Retrowrek Records [Release date 07.04.17]
Bernie Torme I first came across via his days in Gillan and loving the band’s performance of ‘New Orleans ‘ on ‘Top Of The Pops’. Then I didn’t really take much notice of his solo work until the much missed and impressive GMT, that featured fellow Gillan band mate John McCoy.
Torme certainly has kept himself busy since then and now unleashes a triple album – two albums of all new material, one electric and one acoustic, plus a live album recorded last year on tour. The album hit its pledge funded target in under nine hours highlighting the loyalty and love of his music his fans have.
First up the electric album…Bernie Torme’s guitar playing is something else! The trademark dive bomb style is in evidence, along with electrifying blues playing on ‘Power Of The Blues’. ‘Hair Of The Dog’ is a monster of a rock tune, again plenty of guitar action on this one and a strong, melodic chorus.
Nice little look back as his musical past on ‘Way It Rolls’, whilst on ‘Janus (Pt 1&2), he lets fly with some tasty spacey guitar solos and effects. The later gives the only real respite in an otherwise full on rocking, in your face album.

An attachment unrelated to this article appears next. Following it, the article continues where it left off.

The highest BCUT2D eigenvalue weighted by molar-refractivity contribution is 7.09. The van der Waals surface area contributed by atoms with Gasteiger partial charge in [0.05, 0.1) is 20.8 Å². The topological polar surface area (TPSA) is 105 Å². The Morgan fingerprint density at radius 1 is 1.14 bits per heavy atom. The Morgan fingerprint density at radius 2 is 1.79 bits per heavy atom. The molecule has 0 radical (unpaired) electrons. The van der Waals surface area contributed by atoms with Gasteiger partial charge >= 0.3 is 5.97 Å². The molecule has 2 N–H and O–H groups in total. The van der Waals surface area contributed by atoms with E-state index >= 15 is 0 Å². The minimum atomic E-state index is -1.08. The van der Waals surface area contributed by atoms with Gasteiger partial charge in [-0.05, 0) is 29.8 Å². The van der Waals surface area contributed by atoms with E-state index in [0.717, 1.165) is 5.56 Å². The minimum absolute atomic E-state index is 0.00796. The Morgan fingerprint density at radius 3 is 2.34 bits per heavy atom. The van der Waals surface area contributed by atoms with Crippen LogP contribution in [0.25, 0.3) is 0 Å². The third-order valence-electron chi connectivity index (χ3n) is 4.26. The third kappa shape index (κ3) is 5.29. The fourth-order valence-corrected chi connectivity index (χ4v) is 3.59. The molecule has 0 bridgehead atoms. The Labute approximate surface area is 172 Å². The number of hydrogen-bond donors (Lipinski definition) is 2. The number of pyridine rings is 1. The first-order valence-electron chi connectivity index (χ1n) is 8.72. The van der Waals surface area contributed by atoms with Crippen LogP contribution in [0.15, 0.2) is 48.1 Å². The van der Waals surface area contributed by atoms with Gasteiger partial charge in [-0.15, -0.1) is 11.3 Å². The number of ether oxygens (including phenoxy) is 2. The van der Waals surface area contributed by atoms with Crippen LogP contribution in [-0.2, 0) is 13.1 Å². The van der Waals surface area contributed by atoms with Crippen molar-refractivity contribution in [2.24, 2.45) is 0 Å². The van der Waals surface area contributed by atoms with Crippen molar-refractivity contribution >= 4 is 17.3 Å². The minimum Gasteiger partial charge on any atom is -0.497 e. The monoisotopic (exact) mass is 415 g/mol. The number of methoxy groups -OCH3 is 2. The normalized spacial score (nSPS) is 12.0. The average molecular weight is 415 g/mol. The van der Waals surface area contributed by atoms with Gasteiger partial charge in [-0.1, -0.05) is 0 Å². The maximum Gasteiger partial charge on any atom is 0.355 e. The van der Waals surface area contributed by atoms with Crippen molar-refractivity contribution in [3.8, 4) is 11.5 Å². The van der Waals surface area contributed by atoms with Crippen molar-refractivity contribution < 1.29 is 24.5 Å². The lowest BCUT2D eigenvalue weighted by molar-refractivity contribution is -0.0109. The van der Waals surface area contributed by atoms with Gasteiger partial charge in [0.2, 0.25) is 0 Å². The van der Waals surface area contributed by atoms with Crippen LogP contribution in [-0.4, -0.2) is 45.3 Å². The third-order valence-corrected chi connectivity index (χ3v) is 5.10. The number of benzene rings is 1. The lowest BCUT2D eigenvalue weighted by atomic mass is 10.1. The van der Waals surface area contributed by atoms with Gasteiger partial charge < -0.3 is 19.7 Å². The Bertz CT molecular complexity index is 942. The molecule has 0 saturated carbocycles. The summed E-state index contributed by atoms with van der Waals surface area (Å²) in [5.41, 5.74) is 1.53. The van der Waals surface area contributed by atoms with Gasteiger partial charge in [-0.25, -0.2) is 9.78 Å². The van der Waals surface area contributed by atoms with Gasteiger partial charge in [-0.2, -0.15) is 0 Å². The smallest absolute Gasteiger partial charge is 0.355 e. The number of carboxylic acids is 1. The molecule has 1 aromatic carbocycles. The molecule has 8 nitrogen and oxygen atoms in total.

Over on the acoustic album you simply must listen to ‘Shine’. What a piece of music this is, from the opening birdsong and gentle guitar strumming, through to the trippy feel later as the progresses . The song would appeal to prog rock fans (especially as it clocks in at over eleven minutes) and many others. Such a stark contrast to the electric album and it so damn good. Next up the acoustic slide on blues/Americana ‘Morning Raga’, where you can almost sense Mr Torme wants to rip it up on a electric guitar on the mid-section!
The howls in ‘Wolfgirl’ reminded me of Warren Zevon’s classic ‘Werewolf In London’, a gentle song that like the rest of the album shows Bernie Torme is perfectly at ease playing acoustically.
The live set includes plenty of classics from across his career including a suitably raucous version of GMT’s ’Rocky Road (From Dublin)’ and ‘Wild West’, complete with a suitably OTT solo. The two Gillan classics, ‘New Orleans’ (his guitar filling in for Colin Towns’ original piano parts very nicely) and ‘Trouble’ get a suitably rousing reception from the crowd and Torme’s fingers are flying all over his guitar, wonderful stuff.
The word essential can often be overused in reviews, however this album really is that and then some. Two albums to rock out to and then one to wind down and chill out with, perfect. ****1/2
Review by Jason Ritchie
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